Support from rock legends like Lynyrd Skynyrd helps American Freedom Foundation get by with more than just a little help from their friends.
If it wasn’t for the American Freedom Foundation and its partners, Ray Gardiner says he probably wouldn’t be here today. And the Navy family of Brian and Elizabeth Decker wouldn’t have nearly the support they need when Brian’s out at sea.
“I was down on my luck, homeless, living out of my car,” Gardiner says. “I felt worthless and I thought about suicide. But a friend told me about Interfaith Ministries and their partners, the American Freedom Foundation. They helped me turn my life around. I feel like a whole person now. It’s pretty amazing.” As for the Deckers, because of the AFF’s support, Brian says “I’m able to know that when I’m on mission, things are taken care of here at home, and my wife has a support element here. That provides stability in our family, which is so important.”
That’s what the AFF is all about: helping those in need. Whether it’s a wounded veteran whose family needs that extra helping hand, a serviceman trying to re-acclimate into society after a few tours overseas, or someone like Ray Gardiner who needs a reason to keep living, the AFF and its partners like Interfaith Ministries, the Armed Services YMCA and others across the country are dedicated to providing financial and moral support that runs the gamut from scholarships to jobs to a shoulder to lean on and much more.
The organization’s top fund-raising efforts are big-name concerts throughout the year across the U.S., with headliners like classic rock legends Chicago and Kansas. This year, Southern rock kings Lynyrd Skynyrd headlined the American Freedom Festival at the Patriot Center in Fairfax on November 10.
Lynyrd Skynyrd guitarist Rickey Medlocke says that the legendary band feels honored to play a show benefiting military service members, and that they hold a special place in their heart for those who have given so much of themselves to defend our country.
“You know, it’s a very special thing to do these things for our military folks because nobody knows how much these guys and gals and their families have been through,” Medlocke says. “It never hurts to take our time to give back to those who give so much, and it’s a pleasure and a real honor for us. Like we’ve been doing for many many years, we dedicate ‘Simple Man’ to all the veterans who have served, all our past, present and future vets. We do that every night and it will be a real honor to do that [at this concert].”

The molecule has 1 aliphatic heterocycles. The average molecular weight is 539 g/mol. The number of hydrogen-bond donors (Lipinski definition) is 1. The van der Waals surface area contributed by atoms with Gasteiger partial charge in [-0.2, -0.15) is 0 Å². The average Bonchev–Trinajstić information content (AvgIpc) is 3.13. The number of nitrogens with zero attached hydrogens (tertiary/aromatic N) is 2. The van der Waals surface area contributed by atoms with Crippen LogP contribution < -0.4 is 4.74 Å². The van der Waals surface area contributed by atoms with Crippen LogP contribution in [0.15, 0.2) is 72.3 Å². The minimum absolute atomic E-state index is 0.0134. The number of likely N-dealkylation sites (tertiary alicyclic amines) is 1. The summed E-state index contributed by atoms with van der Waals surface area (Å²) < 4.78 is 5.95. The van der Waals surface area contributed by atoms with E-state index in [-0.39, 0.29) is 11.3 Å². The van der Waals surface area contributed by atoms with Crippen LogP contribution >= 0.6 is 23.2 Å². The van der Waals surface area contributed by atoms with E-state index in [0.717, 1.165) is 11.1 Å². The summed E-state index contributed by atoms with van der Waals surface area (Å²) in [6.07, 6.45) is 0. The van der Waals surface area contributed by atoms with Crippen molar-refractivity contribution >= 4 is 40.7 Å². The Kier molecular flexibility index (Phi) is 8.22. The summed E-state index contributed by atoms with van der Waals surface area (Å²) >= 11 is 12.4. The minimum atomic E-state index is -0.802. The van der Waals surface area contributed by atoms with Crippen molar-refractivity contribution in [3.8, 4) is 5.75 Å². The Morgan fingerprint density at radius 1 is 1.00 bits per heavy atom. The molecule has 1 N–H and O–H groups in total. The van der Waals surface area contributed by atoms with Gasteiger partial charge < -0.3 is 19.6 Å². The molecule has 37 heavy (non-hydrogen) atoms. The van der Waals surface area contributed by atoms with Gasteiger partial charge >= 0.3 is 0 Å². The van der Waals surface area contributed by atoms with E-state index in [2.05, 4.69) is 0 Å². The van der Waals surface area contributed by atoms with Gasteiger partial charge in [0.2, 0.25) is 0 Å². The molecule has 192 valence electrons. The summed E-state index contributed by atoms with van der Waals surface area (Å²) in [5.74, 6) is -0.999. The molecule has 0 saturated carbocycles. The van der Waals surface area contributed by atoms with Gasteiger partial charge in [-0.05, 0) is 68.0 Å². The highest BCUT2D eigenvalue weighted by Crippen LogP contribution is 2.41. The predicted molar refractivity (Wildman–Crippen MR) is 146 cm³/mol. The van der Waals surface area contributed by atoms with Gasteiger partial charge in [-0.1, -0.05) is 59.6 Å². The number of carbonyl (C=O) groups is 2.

And on this night, not only did the boys in Skynyrd sincerely honor the nation’s veterans with their presence, they also honored the die-hard fans that have kept the faith for 30 plus years, and keep coming back year after year, with a well executed barrage of the best music that this legendary and truly time tested band has to offer. Songs from their last album before the crash, Street Survivors – including That Smell, What’s Your Name and a nice surprise roll of You Got That Right with Rickey Medlocke and Johnny Van Zant trading the Steve Gaines/Ronnie vocals – dotted the evening and clearly resonated like music from their peak, yet was easily mixed in with odes to their deep past, like Simple Man, Done South Jukin’, epic anthem Sweet Home Alabama, and live staples that included Saturday Night Special, Call Me The Breeze and Tuesday’s Gone. A way above-average version of Free Bird erupted as the obvious encore, and did not displease this lifelong Skynyrd fan nor anyone in a smaller crowd that it shoulda been. Bands like this are rare and are nurturing such a long legacy, that plus the still high skill level and a solid stage presence made it a night to remember on a number of fronts.
But the night really and truly belonged to the AFF and the military personnel in attendance. And it’s important to remember that not only does the AFF put on concerts to raise awareness, but a big part of its mission includes hiring events that provide golden opportunities for military veterans to find a job that might otherwise elude them as they try to readjust to civilian life.
Ted Hacker is the AFF’s co-founder and president, and says that despite tough economic times, the AFF continues to get the word out to those who can most benefit from their wide range of services.
“It’s been a challenge of late. Finances due to sequestration and budget cuts has directly affected the philanthropic efforts of some of our sponsors,” he says. “But we’re getting to do our third [concert] this year, plus we’ve done three hiring events and given away a million and a half dollars’ worth of scholarships. We’re creating awareness, getting jobs for veterans, and we’re helping military families with education, so it’s been a terrific year for us.”
“One guy named Ryan who just got out of the service in May had been going to other hiring events throughout the summer trying to get a job but nothing had happened. He goes to our hiring event and was offered a job. We were blown away,” Hacker notes. “Our hiring event was the catalyst that got him over the top.”
Hacker strongly emphasizes that awareness is the key and the concerts are most likely the best way for AFF to keep its mission out in front of people so those who need help the most reap the rewards.
“We want people to never forget about the services and sacrifices of our veterans, our military service members and also their spouses and families, so I think it’s just continually getting the word out and making people aware of this so they don’t ever forget,” Hacker adds. “I think as long as that happens, they’ll be able to continue to get the services they need to live full and productive lives. We’re out there rocking and rolling, just trying to keep awareness going.”
Steve Houk writes about local and national music luminaries for vps3.washingtonlife.com and his own blog at midliferocker.wordpress.com. He is also lead singer for classic rock cover band Second Wind.